Lobster Mini-Season Has Begun - NBC 6 South Florida

Lobster Mini-Season Has Begun

At Crandon Park in Key Biscayne all morning boats left and boats came back with a sack full of Florida’s lobsters.



    Lobster mini-season kicked off at midnight Wednesday, and for two days thousands of lobster hunters will blanket South Florida waters in their vessels hoping to snare a lobster feast. NBC 6's Bobby Brooks has the story. (Published Wednesday, July 24, 2013)

    The two-day lobster mini-season has begun.

    At Crandon Park in Key Biscayne all morning boats left and boats came back with a sack full of Florida’s lobsters.

    For so many like Carl Torresson the day is about tradition. He said, “I have been going since I was five with my dad.”

    However it’s bittersweet coming back to Key Biscayne. His dad couldn’t make it.

    He said, “He has a neck injury or he would be here.”

    “He knows these waters a lot better than I do. I’m going out here based on visual past. I haven’t been here in a while. I go out of Port St. Lucie because that’s where I live now.”

    As much fun as these two days are there’s a serious side to it.

    How to Stay Safe During Lobster Mini-Season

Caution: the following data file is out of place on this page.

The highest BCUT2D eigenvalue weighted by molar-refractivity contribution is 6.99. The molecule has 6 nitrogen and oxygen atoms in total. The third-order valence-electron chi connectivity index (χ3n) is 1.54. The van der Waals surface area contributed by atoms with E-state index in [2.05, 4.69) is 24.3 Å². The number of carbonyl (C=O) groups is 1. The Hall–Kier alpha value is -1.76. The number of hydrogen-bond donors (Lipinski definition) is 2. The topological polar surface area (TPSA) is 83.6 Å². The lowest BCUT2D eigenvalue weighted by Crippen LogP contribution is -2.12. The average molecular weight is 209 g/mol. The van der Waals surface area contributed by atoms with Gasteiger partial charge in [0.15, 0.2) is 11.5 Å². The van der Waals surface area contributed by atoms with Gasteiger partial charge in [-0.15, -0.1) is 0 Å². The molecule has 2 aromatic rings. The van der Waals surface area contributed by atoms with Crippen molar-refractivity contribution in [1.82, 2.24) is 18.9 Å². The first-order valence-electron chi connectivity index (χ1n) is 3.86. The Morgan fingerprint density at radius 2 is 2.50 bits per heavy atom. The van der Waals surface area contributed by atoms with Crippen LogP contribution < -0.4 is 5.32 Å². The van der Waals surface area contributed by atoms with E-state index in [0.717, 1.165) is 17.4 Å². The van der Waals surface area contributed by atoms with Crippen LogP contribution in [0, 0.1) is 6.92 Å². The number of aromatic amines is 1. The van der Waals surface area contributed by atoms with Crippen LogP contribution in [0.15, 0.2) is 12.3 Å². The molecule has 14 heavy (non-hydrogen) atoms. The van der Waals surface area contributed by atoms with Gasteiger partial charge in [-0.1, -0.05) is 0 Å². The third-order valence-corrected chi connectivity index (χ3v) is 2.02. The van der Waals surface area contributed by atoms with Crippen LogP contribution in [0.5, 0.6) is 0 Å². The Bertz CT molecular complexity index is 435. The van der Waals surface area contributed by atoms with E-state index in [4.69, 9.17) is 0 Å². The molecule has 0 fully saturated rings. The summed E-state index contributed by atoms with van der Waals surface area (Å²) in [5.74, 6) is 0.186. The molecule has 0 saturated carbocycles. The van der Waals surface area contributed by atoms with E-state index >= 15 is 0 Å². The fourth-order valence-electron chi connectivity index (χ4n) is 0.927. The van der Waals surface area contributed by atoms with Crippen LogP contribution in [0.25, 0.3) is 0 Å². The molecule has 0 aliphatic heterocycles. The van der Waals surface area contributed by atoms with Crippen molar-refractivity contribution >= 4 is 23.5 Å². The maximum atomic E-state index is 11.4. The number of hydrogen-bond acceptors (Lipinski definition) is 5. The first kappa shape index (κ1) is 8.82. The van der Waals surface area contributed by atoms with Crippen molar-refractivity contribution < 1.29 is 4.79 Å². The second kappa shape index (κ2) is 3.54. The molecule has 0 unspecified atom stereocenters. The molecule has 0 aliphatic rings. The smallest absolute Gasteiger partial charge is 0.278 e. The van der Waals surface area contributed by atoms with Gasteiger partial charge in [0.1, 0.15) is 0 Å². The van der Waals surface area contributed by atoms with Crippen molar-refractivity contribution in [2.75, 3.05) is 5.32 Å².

[MI] How to Stay Safe During Lobster Mini-Season
    Florida Fish and Wildlife Commission spokesman Jorge Pino gives tips for staying safe during the lobster mini-season with NBC 6's Bobby Brooks.
    (Published Wednesday, July 24, 2013)

    NBC 6 sailed out to the water with Officer Jorge Pino of the Florida Fish and Wildlife Conservation Commission. Sometimes boaters need a reminder how important it is to abide by the rules and regulations.

    Pino said, “Our focus and our objective is to project Florida’s natural resources and the people that enjoy them.”

    Three guys boating close to Crandon Park found out firsthand how serious safety is taken.

    Pino noticed their boat and sailed up to it for an explanation. Pino also checked their licenses, made sure they had the proper safety equipment and even made them head back for that dive flag.

    However these men didn’t mind.

    Osmani Olivera was on that boat.

    He said, “Safety is number one. There’s a bunch of people that die. Two is we need lobsters. Without him (Pino) everyone would just poach them and poach them.”

    Some tips to also keep in mind when out for lobsters.

    Make sure the body or carapace is longer than three inches or you have to throw them back.

    Never keep a pregnant female. Never harm the lobster until you make it back.

    As for the early risers this morning like Eddie Gomez and his son Hunter, it wasn’t the best day for lobsters.

    Eddie Gomez said, “We had to struggle tonight as you can see it’s 4:30 in the morning and we didn’t get our limits.”

    For Hunter Gomez the mini-season is all about quality time with dad.

    “It’s really awesome to spend time with him because he’s usually working and it’s fun. Plus I get to stay up all night and that is cool,” Hunter Gomez said.